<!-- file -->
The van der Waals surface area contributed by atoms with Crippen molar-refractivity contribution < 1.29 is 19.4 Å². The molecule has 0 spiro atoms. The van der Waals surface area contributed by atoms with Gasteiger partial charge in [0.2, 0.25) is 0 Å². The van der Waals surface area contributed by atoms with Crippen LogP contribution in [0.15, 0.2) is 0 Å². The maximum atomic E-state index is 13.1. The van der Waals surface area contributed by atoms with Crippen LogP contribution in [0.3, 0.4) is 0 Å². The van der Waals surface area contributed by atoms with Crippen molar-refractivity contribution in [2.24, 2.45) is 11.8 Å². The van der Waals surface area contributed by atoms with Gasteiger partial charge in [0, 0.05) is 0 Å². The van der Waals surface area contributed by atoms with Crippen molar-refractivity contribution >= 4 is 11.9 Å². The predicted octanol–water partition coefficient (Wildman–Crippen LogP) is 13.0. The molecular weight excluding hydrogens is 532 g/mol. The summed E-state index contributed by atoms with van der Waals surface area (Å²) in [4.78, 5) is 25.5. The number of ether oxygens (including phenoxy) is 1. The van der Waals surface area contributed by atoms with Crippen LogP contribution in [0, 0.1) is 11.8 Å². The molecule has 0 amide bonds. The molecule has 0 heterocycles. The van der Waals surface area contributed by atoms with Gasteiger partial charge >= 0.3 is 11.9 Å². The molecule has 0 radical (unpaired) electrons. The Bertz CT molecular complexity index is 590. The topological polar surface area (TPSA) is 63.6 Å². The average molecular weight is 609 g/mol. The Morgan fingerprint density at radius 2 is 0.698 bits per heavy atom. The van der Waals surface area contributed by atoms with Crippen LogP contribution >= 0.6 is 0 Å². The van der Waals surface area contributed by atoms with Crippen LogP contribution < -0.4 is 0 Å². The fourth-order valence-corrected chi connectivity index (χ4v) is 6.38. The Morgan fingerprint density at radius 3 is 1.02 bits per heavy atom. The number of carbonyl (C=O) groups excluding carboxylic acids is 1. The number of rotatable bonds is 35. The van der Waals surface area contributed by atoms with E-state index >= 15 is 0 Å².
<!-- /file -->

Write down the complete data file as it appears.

The van der Waals surface area contributed by atoms with Crippen molar-refractivity contribution < 1.29 is 19.4 Å². The molecule has 0 spiro atoms. The van der Waals surface area contributed by atoms with Gasteiger partial charge in [0.2, 0.25) is 0 Å². The van der Waals surface area contributed by atoms with Crippen LogP contribution in [0.15, 0.2) is 0 Å². The maximum atomic E-state index is 13.1. The van der Waals surface area contributed by atoms with Crippen LogP contribution in [0.3, 0.4) is 0 Å². The van der Waals surface area contributed by atoms with Crippen molar-refractivity contribution in [2.24, 2.45) is 11.8 Å². The van der Waals surface area contributed by atoms with Gasteiger partial charge in [0, 0.05) is 0 Å². The van der Waals surface area contributed by atoms with Crippen molar-refractivity contribution >= 4 is 11.9 Å². The predicted octanol–water partition coefficient (Wildman–Crippen LogP) is 13.0. The molecular weight excluding hydrogens is 532 g/mol. The summed E-state index contributed by atoms with van der Waals surface area (Å²) in [4.78, 5) is 25.5. The number of ether oxygens (including phenoxy) is 1. The van der Waals surface area contributed by atoms with Crippen LogP contribution in [0, 0.1) is 11.8 Å². The molecule has 0 amide bonds. The molecule has 0 heterocycles. The van der Waals surface area contributed by atoms with Gasteiger partial charge >= 0.3 is 11.9 Å². The molecule has 0 radical (unpaired) electrons. The Bertz CT molecular complexity index is 590. The topological polar surface area (TPSA) is 63.6 Å². The average molecular weight is 609 g/mol. The Morgan fingerprint density at radius 2 is 0.698 bits per heavy atom. The van der Waals surface area contributed by atoms with Crippen LogP contribution >= 0.6 is 0 Å². The van der Waals surface area contributed by atoms with Crippen LogP contribution < -0.4 is 0 Å². The fourth-order valence-corrected chi connectivity index (χ4v) is 6.38. The Morgan fingerprint density at radius 3 is 1.02 bits per heavy atom. The number of carbonyl (C=O) groups excluding carboxylic acids is 1. The number of rotatable bonds is 35. The van der Waals surface area contributed by atoms with E-state index >= 15 is 0 Å².